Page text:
President Barack Obama outright rejected the presidential permit for the Keystone XL pipeline project, which would have transported 830,000 barrels crude oil everyday between Hardisty, Alberta, Canada and Steele City, Nebraska, to Gulf Coast refineries, the Washington Post reported.
Obama cited environmental concerns and said that the pipeline’s benefits were exaggerated. "While our politics have been consumed with whether this pipeline would increase jobs and lower gas prices, we have increased jobs and lowered gas prices," Obama said, according to NBC News.
“The point is the old rules said we couldn’t promote economic growth and protect our environment at the same time,” he said, “but this is America and we have come up with new ways and new technologies to break down the old rules.”
The $8 billion project was opposed by environmental groups, landowners who would’ve been impacted by the project and Democrats.
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“President Obama is the first world leader to reject a project because of its effect on the climate,” Bill McKibben, whose group 350.org brought the issue to national attention, told The Washington Post in a statement. "That gives him new stature as an environmental leader, and it eloquently confirms the five years and millions of hours of work that people of every kind put into this fight.”
Others were disappointed by the decision. “Today, misplaced symbolism was chosen over merit and science — rhetoric won out over reason,” said TransCanada president and chief executive Russ Girling in a statement.
Canadian Prime Minister Justin Trudeau, who was sworn in earlier this week, also expressed discontentment with Obama’s decision. “We are disappointed by the decision but respect the right of the United States to make the decision,” he said in a statement. “The Canada-U.S. relationship is much bigger than any one project and I look forward to a fresh start with President Obama to strengthen our remarkable ties in a spirit of friendship and co-operation.”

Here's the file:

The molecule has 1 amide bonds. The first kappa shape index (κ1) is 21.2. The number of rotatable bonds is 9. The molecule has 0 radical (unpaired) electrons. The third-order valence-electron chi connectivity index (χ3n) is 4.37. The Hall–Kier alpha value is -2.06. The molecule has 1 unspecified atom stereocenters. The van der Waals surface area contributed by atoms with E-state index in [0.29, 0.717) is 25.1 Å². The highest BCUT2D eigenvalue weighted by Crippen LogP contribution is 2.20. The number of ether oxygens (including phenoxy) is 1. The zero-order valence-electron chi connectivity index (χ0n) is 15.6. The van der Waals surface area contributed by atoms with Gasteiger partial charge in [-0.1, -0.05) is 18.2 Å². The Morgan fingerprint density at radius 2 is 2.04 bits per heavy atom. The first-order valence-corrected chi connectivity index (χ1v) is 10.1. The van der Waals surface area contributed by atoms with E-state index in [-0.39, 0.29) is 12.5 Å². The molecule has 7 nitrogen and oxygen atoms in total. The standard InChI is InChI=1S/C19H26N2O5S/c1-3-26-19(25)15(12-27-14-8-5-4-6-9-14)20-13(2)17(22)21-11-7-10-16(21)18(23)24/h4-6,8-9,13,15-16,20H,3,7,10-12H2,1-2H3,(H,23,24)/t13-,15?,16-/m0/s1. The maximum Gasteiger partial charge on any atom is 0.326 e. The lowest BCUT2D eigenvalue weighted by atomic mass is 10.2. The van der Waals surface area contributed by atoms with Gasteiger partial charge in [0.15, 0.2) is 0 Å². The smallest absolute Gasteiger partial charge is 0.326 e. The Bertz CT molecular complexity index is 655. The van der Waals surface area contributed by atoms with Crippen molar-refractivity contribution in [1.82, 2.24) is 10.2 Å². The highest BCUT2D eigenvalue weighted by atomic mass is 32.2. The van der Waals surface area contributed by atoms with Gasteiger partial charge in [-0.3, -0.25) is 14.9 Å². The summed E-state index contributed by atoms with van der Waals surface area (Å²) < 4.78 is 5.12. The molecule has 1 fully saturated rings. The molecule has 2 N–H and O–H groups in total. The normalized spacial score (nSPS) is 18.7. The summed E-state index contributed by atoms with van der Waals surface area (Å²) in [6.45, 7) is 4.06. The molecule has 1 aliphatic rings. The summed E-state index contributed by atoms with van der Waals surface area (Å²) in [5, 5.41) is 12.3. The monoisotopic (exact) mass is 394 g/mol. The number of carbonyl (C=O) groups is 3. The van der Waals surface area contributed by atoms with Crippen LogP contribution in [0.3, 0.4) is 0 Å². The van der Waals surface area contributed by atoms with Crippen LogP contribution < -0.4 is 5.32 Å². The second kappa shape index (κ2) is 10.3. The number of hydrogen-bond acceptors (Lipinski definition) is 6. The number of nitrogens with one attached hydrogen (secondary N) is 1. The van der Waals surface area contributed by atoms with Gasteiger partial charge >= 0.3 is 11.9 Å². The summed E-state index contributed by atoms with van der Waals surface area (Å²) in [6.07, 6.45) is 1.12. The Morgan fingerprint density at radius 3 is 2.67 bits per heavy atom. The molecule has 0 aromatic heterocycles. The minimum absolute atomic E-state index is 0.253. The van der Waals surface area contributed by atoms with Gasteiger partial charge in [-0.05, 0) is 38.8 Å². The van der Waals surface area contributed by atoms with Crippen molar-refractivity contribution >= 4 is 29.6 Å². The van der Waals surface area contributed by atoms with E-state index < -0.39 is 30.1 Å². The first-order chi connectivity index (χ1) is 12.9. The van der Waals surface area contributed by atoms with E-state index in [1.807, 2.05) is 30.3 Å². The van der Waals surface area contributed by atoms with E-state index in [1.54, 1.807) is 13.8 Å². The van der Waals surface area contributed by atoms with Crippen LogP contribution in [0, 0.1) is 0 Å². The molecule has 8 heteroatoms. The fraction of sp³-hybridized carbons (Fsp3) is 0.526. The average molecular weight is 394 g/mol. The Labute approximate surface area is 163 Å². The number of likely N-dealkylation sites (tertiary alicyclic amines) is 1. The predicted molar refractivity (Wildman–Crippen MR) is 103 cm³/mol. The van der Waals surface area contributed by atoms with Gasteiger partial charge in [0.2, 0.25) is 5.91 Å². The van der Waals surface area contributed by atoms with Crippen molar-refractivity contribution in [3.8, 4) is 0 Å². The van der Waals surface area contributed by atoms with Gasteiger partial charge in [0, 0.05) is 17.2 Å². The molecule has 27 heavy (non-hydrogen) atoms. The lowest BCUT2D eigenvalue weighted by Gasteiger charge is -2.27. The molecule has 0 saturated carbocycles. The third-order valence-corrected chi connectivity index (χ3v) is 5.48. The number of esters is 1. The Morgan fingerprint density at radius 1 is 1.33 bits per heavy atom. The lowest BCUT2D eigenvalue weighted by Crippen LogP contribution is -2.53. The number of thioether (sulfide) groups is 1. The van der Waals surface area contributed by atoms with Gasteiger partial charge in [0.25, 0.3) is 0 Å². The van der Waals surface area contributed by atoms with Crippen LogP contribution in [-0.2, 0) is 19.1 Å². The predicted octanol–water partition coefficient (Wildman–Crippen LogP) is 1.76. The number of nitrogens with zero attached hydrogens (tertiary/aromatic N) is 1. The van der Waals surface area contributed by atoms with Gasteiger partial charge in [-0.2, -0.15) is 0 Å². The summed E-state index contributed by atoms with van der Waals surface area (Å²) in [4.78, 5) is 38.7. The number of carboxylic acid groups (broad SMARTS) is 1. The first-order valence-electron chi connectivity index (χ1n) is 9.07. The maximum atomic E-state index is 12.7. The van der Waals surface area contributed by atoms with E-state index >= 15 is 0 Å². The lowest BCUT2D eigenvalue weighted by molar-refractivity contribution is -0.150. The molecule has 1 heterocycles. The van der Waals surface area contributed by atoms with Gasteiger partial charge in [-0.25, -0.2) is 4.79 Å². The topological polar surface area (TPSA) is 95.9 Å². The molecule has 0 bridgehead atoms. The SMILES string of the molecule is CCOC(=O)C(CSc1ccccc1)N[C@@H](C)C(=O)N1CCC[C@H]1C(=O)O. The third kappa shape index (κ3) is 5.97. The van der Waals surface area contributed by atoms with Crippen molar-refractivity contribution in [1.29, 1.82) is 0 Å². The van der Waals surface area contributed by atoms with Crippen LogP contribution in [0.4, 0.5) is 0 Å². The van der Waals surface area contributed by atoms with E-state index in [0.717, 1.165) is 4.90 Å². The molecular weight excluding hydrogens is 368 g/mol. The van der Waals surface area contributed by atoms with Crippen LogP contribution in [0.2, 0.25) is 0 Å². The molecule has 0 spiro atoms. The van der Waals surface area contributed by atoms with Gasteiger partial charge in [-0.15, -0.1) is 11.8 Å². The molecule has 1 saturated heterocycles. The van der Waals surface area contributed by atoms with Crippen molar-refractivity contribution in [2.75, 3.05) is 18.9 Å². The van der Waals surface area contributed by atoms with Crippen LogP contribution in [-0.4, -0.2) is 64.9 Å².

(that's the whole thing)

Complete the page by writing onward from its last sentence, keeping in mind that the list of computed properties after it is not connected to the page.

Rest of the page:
Despite concerns, Canada’s oil exports won’t be impacted by the decision - the Keystone XL pipeline would’ve lengthened the existing Keystone pipeline.
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Bruce Huber, an associate professor of law at the University of Notre Dame who specializes in environmental, natural resources and energy, noted that Obama’s decision doesn’t have as much impact as some would like to tout.
"Although presidential hopefuls will no doubt seize on this decision, the fact remains that the Keystone pipeline would have represented a relatively insignificant addition to U.S. energy infrastructure," he said.
"The pipeline had acquired an outsized symbolic importance to both supporters and detractors, even as other pipeline activity proceeded.”